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Akamai’s Metadata service offers an API for use in automated deployment configurations. Compatible versions of cloud-init can leverage the Metadata service to automatically configure new Compute Instances at deployment. However, the Metadata service’s API can also be accessed directly. Doing so provides access to both instance and user data.

In this reference guide, learn more about the available API endpoints for the Metadata service and how to use them. Follow along to find out how to access the API from your Compute Instance and what to expect from each endpoint.

API Endpoints

To access the Metadata API, you need to be on a Compute Instance. If you have not done so already, follow along with our guide on Creating a Compute Instance before moving forward.

Once you have an instance deployed, the Metadata API is accessible via link-local addresses, specifically:

  • IPv4:
  • IPv6: fd00:a9fe:a9fe::1

Each Metadata API endpoint provides instance data or user data. Instance data includes information related to the deployment and the instance itself, while User data consists of a specific field submitted when deploying the instance.

Only select regions support submission of user data. Additionally, a limited number of distributions are officially supported by Akamai’s Metadata service and cloud-init. To learn more about Metadata and cloud-init support, review the Availability section of our Overview of the Metadata Service guide.

The sections that follow list each endpoint, explain their usage, and provide examples of the expected output. Using the Accept header, output can generally be in either the default text/plain format or the applciation/json format.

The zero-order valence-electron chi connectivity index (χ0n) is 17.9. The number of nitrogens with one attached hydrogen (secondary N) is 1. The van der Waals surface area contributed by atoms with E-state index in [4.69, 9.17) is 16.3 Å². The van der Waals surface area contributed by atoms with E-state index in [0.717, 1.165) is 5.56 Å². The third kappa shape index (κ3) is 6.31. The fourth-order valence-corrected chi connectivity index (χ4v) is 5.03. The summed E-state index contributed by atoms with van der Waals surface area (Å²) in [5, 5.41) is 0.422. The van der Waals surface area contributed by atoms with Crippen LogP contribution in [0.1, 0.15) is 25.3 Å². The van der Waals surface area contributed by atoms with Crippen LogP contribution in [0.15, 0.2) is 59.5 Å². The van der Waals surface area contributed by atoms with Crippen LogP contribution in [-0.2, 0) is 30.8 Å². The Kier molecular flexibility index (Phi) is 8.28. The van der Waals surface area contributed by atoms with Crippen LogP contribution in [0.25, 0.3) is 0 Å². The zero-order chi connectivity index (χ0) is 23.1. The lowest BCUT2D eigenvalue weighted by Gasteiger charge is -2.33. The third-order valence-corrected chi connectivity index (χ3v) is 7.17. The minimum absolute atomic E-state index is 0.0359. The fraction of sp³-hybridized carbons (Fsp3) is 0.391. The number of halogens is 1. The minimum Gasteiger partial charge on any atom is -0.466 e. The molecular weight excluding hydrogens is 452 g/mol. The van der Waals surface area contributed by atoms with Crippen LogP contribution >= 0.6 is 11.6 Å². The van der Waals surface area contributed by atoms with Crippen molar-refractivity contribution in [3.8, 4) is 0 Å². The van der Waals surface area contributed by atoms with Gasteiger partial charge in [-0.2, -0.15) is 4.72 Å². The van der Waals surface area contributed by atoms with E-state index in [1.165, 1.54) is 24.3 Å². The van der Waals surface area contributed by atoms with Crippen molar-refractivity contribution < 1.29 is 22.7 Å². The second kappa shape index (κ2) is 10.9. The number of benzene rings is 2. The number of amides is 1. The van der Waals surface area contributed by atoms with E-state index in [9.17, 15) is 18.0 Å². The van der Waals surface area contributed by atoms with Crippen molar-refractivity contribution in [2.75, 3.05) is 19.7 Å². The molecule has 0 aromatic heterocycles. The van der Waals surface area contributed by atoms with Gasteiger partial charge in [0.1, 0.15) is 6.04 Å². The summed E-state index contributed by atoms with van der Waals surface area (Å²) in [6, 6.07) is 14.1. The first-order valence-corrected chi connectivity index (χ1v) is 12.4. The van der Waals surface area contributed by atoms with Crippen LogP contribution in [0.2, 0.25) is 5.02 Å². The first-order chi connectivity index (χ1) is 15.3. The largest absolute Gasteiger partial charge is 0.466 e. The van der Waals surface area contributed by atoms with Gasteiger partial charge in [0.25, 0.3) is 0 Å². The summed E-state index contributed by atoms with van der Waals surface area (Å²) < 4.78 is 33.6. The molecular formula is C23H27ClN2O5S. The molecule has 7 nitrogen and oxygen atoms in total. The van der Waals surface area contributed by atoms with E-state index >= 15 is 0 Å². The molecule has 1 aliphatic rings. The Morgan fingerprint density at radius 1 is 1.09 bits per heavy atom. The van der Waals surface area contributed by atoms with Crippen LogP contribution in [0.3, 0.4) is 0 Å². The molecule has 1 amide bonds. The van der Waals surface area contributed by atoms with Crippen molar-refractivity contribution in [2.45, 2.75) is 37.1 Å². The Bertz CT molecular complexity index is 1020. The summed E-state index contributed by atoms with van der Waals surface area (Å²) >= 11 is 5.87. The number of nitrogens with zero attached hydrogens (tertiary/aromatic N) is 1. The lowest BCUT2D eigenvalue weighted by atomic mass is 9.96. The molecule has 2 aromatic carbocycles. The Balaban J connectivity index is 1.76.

To demonstrate, the guide provides example output in the plain-text format and shows the response structure in JSON format where applicable.

Authentication Tokens (/v1/token)

Use of the Metadata API always starts with the token endpoint. Use this endpoint to authenticate a new session and receive a Metadata token for accessing subsequent Metadata endpoints from your instance.

While all other Metadata endpoints use GET, requests to this endpoint use the PUT method:

curl -X PUT -H "Metadata-Token-Expiry-Seconds: 3600"

These requests provide a Metadata-Token-Expiry-Seconds header, which indicate the token’s expiry time in seconds:


When using the JSON format, the endpoint’s response is an array containing the token string:

[ "token" ]

From here on, this guide assumes you have already acquired a Metadata token. For convenience, subsequent examples use $TOKEN in place of the actual token string. Follow along by storing the token in an environment variable, as shown here:

export TOKEN=$(curl -X PUT -H "Metadata-Token-Expiry-Seconds: 3600"

Instance Data (/v1/instance)

To receive information about the Compute Instance itself, use the instance endpoint:

curl -H "Metadata-Token: $TOKEN"

The output includes information on the identity of the instance, its specifications, and its backup scheduling:

backups.enabled: false
host_uuid: 123abc456def789ghi
id: 532754976
label: example-linode-instance
region: us-iad
specs.disk: 51200
specs.gpus: 0
specs.memory: 2048
specs.transfer: 2000
specs.vcpus: 1
type: g6-standard-1

The endpoint’s response is structured as shown below using the JSON format:

  “id”: int,
  “host_uuid”: str,
  “label”: str,
  “region”: str,
  “type”: str,
  “tags”: array of str,